Bowen, J., & Dittmar, A. (2017). Identifying the interplay of design artifacts and decisions in practice: A Case Study. In R. Bernhaupt, G. Dalvi, A. Joshi, D. K. Balkrishan, J. O’Neill, & M. Winckler (Eds.), Human-Computer Interaction - INTERACT 2017 (Vol. 10513, pp. 503–512). Indian Inst Technol, Mumbai, INDIA: Springer. https://doi.org/10.1007/978-3-319-67744-6_31
Permanent Research Commons link: https://hdl.handle.net/10289/12967
Interaction design is a complex and challenging process. It encompasses skills and knowledge from design in general as well as from HCI and software design in particular. In order to find better ways to support interaction design and propose methods and tools to further the research in this area we must first better understand the nature of interaction design in practice. In this paper we present two small case studies which attempt to analyse design and decision-making through the lens of one particular theoretical framework. The framework seeks to focus design activities via its artifacts and the design spaces that exist in order to support reasoning about the process and the evolution of the artifacts. Our case studies show that we can use such a framework to consider real-world design projects, and also that there are further considerations that might usefully be included in such a framework.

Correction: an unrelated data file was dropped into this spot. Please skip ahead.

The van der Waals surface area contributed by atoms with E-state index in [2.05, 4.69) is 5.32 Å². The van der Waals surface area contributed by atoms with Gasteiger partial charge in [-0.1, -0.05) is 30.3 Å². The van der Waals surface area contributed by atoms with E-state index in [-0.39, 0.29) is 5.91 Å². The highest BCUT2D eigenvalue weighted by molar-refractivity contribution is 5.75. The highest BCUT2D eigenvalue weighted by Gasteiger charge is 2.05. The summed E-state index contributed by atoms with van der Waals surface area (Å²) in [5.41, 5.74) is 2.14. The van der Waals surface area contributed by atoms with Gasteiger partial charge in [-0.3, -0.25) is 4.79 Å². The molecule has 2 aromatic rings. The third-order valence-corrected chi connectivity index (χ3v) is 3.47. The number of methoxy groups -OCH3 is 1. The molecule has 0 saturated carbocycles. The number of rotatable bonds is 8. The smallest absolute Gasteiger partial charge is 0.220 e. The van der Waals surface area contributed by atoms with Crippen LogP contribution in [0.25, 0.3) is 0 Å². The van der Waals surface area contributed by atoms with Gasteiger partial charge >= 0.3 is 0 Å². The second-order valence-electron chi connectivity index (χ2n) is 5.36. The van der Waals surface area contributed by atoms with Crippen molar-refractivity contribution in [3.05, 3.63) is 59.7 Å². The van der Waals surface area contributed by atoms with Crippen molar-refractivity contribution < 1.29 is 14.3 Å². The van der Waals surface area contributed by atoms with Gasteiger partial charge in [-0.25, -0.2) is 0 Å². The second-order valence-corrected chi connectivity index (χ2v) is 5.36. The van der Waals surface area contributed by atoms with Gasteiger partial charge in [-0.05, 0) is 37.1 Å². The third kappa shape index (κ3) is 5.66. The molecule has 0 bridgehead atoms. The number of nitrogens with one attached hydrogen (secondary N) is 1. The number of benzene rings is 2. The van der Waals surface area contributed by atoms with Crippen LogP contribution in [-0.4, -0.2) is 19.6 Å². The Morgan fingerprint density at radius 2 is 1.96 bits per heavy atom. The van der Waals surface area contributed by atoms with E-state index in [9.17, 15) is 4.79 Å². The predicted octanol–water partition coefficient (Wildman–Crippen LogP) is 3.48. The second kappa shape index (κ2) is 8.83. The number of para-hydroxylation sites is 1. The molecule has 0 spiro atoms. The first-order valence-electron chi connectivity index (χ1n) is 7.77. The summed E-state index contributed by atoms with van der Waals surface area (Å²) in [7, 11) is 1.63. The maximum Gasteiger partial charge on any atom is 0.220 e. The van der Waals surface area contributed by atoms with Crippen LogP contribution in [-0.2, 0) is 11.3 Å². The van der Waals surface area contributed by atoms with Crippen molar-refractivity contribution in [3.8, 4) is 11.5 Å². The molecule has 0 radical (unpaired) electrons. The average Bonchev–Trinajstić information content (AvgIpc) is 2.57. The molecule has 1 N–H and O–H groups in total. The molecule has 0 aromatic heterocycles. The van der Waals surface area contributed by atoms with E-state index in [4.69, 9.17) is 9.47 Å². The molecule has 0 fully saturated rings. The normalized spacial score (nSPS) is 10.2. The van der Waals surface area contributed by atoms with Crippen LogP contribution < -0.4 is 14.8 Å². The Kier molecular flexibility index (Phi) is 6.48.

© IFIP International Federation for Information Processing 2017. This is the author's accepted version. The final publication is available at Springer via dx.doi.org/10.1007/978-3-319-67744-6_31